PCA services grew out of the independent living movement, which began in the 1960s. Rather than warehouse people with disabilities in state institutions and nursing homes, advocates pushed for services that enabled disabled people to live and work in their communities. Under the consumer-directed model, people with disabilities are the employer and oversee their care and employees. This is the cornerstone of independent living. Personally, I choose when and where my PCAs work. This includes having them assist me by running errands, meeting me in different locations, and sometimes being at my home without me to clean and do laundry. I also travel with my PCAs for work and leisure.

EVV completely undermines this consumer-directed model. Both the PCA and consumer have to check in. This assumes that people with disabilities are always home. Moreover, sometimes PCAs assist us without us present. What if they are running errands? What happens if I am not home and need them elsewhere? What if I am traveling—can I “check in” my PCA from out of state or even out of the country?

I truly believe EVV is a frightening step: It diminishes my capacity to be viewed by PCAs as the employer. The EVV will perpetuate the perception that the state, not I, am the employer. Without the employee-employer relationship, my care will be at risk. Indeed, EVV flies in the face of the independent living philosophy and will greatly weaken PCA services.

Moreover, EVV violates my privacy rights guaranteed by the U.S. Constitution. Generally, the government cannot track the location of private citizens without approval by the court and a showing of cause. But EVV will require PCAs to check in and out using GPS software. PCA consumers would also need to check their PCAs in and out using the same GPS software. The checking in and out by PCAs and consumers will allow the government to know the exact location of the PCA and consumer. In other words, the government will be surveilling PCAs and PCA consumers.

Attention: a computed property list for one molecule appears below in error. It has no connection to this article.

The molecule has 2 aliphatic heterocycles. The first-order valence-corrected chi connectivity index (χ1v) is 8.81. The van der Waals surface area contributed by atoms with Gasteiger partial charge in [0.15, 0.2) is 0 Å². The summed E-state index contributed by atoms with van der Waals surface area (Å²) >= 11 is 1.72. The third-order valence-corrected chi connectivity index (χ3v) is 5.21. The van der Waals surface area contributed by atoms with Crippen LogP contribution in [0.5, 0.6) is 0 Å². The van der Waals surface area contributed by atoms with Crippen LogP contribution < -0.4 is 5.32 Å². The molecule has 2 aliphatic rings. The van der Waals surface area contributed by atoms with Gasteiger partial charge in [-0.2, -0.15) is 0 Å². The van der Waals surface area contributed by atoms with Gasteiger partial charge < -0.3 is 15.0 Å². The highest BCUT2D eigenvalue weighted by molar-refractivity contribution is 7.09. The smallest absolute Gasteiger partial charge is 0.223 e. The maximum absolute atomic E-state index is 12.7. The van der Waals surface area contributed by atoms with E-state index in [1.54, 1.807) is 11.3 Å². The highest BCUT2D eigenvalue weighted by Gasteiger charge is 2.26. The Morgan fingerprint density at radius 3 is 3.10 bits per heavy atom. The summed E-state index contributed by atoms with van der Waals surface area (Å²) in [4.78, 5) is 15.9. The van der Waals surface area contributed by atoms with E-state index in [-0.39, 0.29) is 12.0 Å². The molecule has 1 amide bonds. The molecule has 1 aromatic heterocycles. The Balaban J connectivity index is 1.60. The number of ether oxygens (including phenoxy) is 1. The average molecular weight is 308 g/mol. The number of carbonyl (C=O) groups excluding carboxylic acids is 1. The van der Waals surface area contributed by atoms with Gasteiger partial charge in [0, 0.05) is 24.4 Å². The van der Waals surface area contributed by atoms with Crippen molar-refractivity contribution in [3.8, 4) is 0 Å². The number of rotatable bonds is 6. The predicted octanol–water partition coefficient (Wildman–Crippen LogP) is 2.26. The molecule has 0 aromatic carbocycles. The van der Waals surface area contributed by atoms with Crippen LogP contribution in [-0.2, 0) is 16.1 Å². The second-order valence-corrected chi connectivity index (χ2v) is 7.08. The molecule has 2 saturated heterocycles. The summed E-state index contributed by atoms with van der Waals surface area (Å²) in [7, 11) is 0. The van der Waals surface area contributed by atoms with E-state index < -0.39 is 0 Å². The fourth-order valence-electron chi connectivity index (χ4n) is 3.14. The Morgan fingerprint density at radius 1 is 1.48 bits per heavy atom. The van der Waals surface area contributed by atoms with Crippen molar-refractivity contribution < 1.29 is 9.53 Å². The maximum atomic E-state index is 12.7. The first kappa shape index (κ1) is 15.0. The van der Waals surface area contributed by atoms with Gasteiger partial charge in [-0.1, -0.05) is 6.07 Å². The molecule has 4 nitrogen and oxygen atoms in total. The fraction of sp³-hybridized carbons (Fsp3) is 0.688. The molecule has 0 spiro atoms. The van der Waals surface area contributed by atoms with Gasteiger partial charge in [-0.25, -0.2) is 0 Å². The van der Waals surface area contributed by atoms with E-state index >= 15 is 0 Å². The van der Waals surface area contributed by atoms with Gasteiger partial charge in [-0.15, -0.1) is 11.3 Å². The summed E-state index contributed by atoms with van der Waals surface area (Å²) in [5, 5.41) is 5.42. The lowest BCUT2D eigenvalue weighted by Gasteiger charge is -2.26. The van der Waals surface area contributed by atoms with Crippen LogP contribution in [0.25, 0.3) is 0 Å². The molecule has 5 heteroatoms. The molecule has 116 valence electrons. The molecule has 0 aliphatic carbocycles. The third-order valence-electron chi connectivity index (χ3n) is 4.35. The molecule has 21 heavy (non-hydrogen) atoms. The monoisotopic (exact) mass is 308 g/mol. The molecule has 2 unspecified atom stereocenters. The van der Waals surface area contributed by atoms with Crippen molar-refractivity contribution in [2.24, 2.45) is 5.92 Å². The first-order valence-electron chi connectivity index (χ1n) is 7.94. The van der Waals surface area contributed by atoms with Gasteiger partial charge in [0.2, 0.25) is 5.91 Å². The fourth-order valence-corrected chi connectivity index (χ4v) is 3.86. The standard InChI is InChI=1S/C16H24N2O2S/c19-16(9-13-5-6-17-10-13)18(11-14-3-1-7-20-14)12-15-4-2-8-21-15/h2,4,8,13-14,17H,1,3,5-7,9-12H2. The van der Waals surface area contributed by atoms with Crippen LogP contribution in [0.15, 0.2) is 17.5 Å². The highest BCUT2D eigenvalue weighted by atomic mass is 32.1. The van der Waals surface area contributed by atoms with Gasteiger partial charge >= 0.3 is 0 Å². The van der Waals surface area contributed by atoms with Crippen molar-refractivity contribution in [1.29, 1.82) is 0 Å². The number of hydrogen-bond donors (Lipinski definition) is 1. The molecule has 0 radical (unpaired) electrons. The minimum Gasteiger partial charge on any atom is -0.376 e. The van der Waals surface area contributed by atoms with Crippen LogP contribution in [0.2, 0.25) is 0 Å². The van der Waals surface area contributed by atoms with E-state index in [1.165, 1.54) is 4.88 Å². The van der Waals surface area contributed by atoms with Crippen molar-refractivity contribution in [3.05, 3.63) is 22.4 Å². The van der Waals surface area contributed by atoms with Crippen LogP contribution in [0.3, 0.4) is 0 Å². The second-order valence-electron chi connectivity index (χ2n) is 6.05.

While I acknowledge that employees may legally be monitored by their employer, that does not permit the government to surveil private citizens, such as PCA consumers—or, for that matter, PCAs themselves. Even though Medicaid pays for PCAs, under the PCA program, the consumer, not the state, is considered the employer. Hence, it seems to me that the government cannot legally surveil PCAs. Moreover, the government cannot lawfully surveil PCA consumers because we are private citizens.

Why should the government be allowed to know where I am at all times simply because I have a disability and rely on PCA services?

Further, EVV is purportedly being implemented to deter fraud, but it may not do so. Across the country, millions of people with disabilities receive long-term services and support, such as PCA services. While I am sure there have been instances of fraud, I cannot imagine that the number is very high throughout the country. In 2016, for example, five people were charged with PCA fraud in Massachusetts. That fraud was the result of billing MassHealth for services that were not provided, double billing for PCA and adult foster care services, and charging for home care when a patient was hospitalized; while EVV could have prevented some of that, it is not worth compromising the privacy of many individuals for the sake of a few cases, and there is almost certainly a more cost-effective option. In Massachusetts, we undergo yearly evaluations where we are assessed and authorized a set number of PCA hours based on our needs. We are not permitted to use more than the authorized hours without prior approval, meaning the number of PCA hours being billed has already been authorized by Medicaid.